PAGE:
Table of Contents
Who Are We as Leaders? - Reflections on the September 16-17, 2022 NCSLA Fellows Meeting
Leadership can be such a strange thing! Imagine trying to pull together a widely diverse group of people, getting them all in one accord, and completing a series of complex tasks! Leadership work is certainly not for the faint of heart, and many professionals opt-out of leadership roles for this very reason! Regardless, leadership is an integral part of every organization, and science education is no exception! In many ways, science educators step into leadership work on day 1, whether we know it or not! We must gain the trust of our students, show them that we can facilitate their learning experiences, and model for them the skills and practices that will guide them to proficiency in our courses of study. The goal is to lead our classroom unit to academic success while validating each of our students’ unique talents and abilities, thus allowing them to hone their own leadership skills through the lens of the content. The classroom becomes an impromptu space for leadership skill development, but what happens when the science educator is tasked with leading beyond the classroom? When leading other science professionals becomes the next step, where do these educators turn? Thankfully, the NCSLA Fellows program provides a safe space where science educators can collaborate with colleagues, experience top-tier leadership training, and build a network of science education leaders from across the state. I have had the privilege of taking part in the 2022-2024 cohort of Fellows, and it has been nothing short of an eye-opening, humbling, and gratifying experience! This past weekend, the Fellows engaged in a professional learning experience in Durham, N.C. We arrived Friday night, chatted about the start of our school years, and reflected with Pat Shane about the change process. I particularly remember Dr. Shane highlighting how a leader must identify and win over the “critical mass” within a group to make change happen. She reminded us that change takes time, and that the successful leader understands that change is an intentional and well-planned process.
Mr. Brad Rhew and Dr. Alisa Wickliff engaged the group in a work-styles activity in which we used shapes to represent our “work personality”. This exercise resonated heavily with me as I realized that my work personality was being severely impacted by the people with whom I work! Dr. Wickliff reminded us that our work personality can vary based on the team, the task, and even the time of day! Both facilitators helped the Fellows to reflect on past and present experiences as they relate to our work personalities. I appreciate how reflection is always intentionally interwoven with every activity completed in our meetings. I strongly believe that every educator should be a reflective practitioner!
Day two of our meeting consisted of unpacking our Myers- Briggs Personality Test data. We found out that our Fellows cohort is made up of a wide variety of personalities! We also learned that Dr. Shane is an E30! (This is the highest level of extrovert!) We spent intentional time thinking about how our results can inform the interactions we have with our peers and the teams that we lead. Thinking back, I learned a lot about myself this weekend and had time to unpack how my personality impacts the people whom I lead and serve. I have charged myself with taking this learning and using it for good in my leadership roles, and I am confident that the other Fellows will do the same!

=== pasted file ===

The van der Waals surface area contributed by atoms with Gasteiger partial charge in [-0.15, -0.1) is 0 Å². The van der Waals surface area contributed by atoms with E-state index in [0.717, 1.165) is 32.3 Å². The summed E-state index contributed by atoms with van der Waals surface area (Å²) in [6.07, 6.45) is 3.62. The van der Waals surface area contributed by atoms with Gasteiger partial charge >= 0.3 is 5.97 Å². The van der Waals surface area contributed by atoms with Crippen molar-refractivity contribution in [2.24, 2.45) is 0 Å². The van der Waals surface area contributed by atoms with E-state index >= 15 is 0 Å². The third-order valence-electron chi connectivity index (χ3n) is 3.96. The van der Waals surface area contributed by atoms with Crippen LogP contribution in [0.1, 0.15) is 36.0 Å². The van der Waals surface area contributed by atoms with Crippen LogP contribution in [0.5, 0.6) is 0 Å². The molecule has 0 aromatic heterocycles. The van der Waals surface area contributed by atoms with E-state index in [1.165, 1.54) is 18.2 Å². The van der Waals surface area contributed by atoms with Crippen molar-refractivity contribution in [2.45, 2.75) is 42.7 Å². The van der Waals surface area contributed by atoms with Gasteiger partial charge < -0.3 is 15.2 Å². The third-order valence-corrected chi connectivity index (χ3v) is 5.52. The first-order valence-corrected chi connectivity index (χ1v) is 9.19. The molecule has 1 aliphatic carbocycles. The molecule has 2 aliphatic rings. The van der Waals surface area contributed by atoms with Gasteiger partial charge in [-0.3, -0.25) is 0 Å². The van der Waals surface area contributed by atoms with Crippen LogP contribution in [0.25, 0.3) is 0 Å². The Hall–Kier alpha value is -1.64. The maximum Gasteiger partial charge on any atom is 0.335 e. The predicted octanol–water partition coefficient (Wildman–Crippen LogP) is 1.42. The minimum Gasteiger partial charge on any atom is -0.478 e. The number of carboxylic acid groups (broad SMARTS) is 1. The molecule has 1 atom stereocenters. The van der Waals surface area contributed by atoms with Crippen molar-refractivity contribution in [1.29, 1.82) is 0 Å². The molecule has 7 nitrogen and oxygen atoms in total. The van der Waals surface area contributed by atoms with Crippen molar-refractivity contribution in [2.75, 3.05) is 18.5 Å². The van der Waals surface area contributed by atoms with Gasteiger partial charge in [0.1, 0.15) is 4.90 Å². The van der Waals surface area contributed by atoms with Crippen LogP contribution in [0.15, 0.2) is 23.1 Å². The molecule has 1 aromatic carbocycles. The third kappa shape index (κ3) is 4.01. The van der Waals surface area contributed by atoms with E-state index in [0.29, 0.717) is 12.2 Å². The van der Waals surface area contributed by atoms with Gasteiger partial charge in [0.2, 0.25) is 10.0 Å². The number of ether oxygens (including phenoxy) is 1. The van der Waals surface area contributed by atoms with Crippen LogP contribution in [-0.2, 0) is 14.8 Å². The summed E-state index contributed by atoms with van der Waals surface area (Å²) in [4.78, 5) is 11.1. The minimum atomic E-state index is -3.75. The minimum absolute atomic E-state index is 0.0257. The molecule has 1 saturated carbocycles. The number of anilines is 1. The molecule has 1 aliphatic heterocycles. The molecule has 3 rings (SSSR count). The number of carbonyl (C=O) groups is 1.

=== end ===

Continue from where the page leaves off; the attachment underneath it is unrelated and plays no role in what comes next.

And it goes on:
-Jennifer Redfearn, NCSLA Fellow 2022-2024
How do you approach leadership? Is it a carefully planned, delicately executed series of movements likened to a ballet dancer, or is it carefully planned, strategically and emphatically like a skilled chess player? It may even be another analogy, but regardless, being a leader is an art, one that takes practice, reflection, and constant revision. On September 16-17th, the current cohort of NCSLA Leadership Fellows convened in Durham, NC to practice, reflect, and revise our own understanding and styles of leadership.
Having already studied the effects of cause and effect in executing change (The Change Game) and identifying ourselves by compass directions, we broadened our leadership toolbox this weekend by using a Psychogeometric assessment to further describe our personalities as a leader, and spending a lot of time diving deeper into the Myers-Brigg Assessment (MBTI) itself. We self-evaluated our MBTI ratings, and then were guided through an analysis of our assessment results with Kendall Hageman-Mays who is a certified MBTI leader. I think I speak for all of my fellow Fellows when I say we came away with a better understanding of ourselves, our colleagues, and positive and negative situations we have encountered in our various roles as human beings in a diverse population.
In the spirit of the Fellowship program, we applied our understandings of personality types, strengths and weaknesses to various problems we might face as educational leaders. Each fellow, and the NCSLA leaders (Brad Rhew, Pat Shane, Alisa Wickliff) who attended and facilitated our time in Durham contributed positively to ensure that on our respective drives home we had plenty to think about. Until next time, we will be learning about ourselves, working to become more effective in our roles as service leaders, and helping our colleagues understand themselves and their roles on a deeper level.
We spent a fair amount of time learning about our Fall Summit and the NCSTA PDI coming up in a few weeks in Winston Salem. If you see a fellow or two, ask them if they are a rectangle, square, circle, triangle, or a squiggle!
-Jessica Parker, NCSLA Fellow, 2022-2024 Cohort